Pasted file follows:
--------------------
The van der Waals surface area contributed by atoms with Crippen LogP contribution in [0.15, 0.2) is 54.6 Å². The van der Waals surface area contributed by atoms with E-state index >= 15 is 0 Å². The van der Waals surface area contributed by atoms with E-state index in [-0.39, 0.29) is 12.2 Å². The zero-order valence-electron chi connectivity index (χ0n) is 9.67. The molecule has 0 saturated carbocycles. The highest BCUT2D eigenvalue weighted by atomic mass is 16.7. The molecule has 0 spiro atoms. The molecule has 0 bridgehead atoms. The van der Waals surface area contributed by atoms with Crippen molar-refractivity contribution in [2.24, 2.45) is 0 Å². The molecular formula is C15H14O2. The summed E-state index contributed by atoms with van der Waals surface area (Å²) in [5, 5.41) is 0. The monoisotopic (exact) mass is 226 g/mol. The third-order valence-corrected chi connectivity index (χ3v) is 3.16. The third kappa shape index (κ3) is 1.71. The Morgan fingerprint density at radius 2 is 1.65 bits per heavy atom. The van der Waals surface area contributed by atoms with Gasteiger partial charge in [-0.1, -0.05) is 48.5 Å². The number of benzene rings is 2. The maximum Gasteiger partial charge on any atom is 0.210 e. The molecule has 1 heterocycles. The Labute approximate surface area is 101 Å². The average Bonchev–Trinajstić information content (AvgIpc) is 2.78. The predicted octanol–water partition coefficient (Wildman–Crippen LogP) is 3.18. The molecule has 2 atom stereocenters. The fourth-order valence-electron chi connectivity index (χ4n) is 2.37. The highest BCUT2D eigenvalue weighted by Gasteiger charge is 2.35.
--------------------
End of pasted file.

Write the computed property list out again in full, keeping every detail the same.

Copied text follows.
The van der Waals surface area contributed by atoms with Crippen LogP contribution in [0.15, 0.2) is 54.6 Å². The van der Waals surface area contributed by atoms with E-state index >= 15 is 0 Å². The van der Waals surface area contributed by atoms with E-state index in [-0.39, 0.29) is 12.2 Å². The zero-order valence-electron chi connectivity index (χ0n) is 9.67. The molecule has 0 saturated carbocycles. The highest BCUT2D eigenvalue weighted by atomic mass is 16.7. The molecule has 0 spiro atoms. The molecule has 0 bridgehead atoms. The van der Waals surface area contributed by atoms with Crippen molar-refractivity contribution in [2.24, 2.45) is 0 Å². The molecular formula is C15H14O2. The summed E-state index contributed by atoms with van der Waals surface area (Å²) in [5, 5.41) is 0. The monoisotopic (exact) mass is 226 g/mol. The third-order valence-corrected chi connectivity index (χ3v) is 3.16. The third kappa shape index (κ3) is 1.71. The Morgan fingerprint density at radius 2 is 1.65 bits per heavy atom. The van der Waals surface area contributed by atoms with Gasteiger partial charge in [-0.1, -0.05) is 48.5 Å². The number of benzene rings is 2. The maximum Gasteiger partial charge on any atom is 0.210 e. The molecule has 1 heterocycles. The Labute approximate surface area is 101 Å². The average Bonchev–Trinajstić information content (AvgIpc) is 2.78. The predicted octanol–water partition coefficient (Wildman–Crippen LogP) is 3.18. The molecule has 2 atom stereocenters. The fourth-order valence-electron chi connectivity index (χ4n) is 2.37. The highest BCUT2D eigenvalue weighted by Gasteiger charge is 2.35.